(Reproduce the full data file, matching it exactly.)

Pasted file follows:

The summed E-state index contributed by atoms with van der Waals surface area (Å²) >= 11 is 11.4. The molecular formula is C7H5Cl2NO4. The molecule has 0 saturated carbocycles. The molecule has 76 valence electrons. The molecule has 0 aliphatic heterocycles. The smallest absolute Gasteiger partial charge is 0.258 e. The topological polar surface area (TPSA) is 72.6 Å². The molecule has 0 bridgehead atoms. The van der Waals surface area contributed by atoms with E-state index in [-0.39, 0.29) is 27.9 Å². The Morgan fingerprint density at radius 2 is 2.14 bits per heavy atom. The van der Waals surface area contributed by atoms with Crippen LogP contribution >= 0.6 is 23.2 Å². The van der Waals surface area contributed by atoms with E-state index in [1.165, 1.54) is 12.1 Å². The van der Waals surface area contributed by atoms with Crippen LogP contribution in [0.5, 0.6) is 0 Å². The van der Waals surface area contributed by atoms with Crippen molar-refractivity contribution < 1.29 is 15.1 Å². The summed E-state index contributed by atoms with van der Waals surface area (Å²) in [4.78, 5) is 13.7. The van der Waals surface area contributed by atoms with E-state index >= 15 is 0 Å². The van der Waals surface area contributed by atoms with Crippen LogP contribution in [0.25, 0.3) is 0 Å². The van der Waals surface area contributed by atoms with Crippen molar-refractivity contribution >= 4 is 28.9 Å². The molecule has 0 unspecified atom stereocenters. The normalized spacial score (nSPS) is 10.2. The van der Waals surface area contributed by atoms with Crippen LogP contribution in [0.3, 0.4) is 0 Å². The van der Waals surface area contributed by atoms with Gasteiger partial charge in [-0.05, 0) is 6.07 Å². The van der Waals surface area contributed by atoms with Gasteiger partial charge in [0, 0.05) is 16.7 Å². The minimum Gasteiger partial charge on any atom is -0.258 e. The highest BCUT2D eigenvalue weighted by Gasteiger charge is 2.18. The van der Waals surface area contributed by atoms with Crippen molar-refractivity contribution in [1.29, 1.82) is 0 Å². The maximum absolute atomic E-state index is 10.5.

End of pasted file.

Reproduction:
The summed E-state index contributed by atoms with van der Waals surface area (Å²) >= 11 is 11.4. The molecular formula is C7H5Cl2NO4. The molecule has 0 saturated carbocycles. The molecule has 76 valence electrons. The molecule has 0 aliphatic heterocycles. The smallest absolute Gasteiger partial charge is 0.258 e. The topological polar surface area (TPSA) is 72.6 Å². The molecule has 0 bridgehead atoms. The van der Waals surface area contributed by atoms with E-state index in [-0.39, 0.29) is 27.9 Å². The Morgan fingerprint density at radius 2 is 2.14 bits per heavy atom. The van der Waals surface area contributed by atoms with Crippen LogP contribution >= 0.6 is 23.2 Å². The van der Waals surface area contributed by atoms with E-state index in [1.165, 1.54) is 12.1 Å². The van der Waals surface area contributed by atoms with Crippen LogP contribution in [0.5, 0.6) is 0 Å². The van der Waals surface area contributed by atoms with Crippen molar-refractivity contribution < 1.29 is 15.1 Å². The summed E-state index contributed by atoms with van der Waals surface area (Å²) in [4.78, 5) is 13.7. The van der Waals surface area contributed by atoms with E-state index >= 15 is 0 Å². The van der Waals surface area contributed by atoms with Crippen LogP contribution in [0.25, 0.3) is 0 Å². The van der Waals surface area contributed by atoms with Crippen molar-refractivity contribution >= 4 is 28.9 Å². The molecule has 0 unspecified atom stereocenters. The normalized spacial score (nSPS) is 10.2. The van der Waals surface area contributed by atoms with Crippen LogP contribution in [0.3, 0.4) is 0 Å². The van der Waals surface area contributed by atoms with Gasteiger partial charge in [-0.05, 0) is 6.07 Å². The van der Waals surface area contributed by atoms with Gasteiger partial charge in [0, 0.05) is 16.7 Å². The minimum Gasteiger partial charge on any atom is -0.258 e. The highest BCUT2D eigenvalue weighted by Gasteiger charge is 2.18. The van der Waals surface area contributed by atoms with Crippen molar-refractivity contribution in [1.29, 1.82) is 0 Å². The maximum absolute atomic E-state index is 10.5.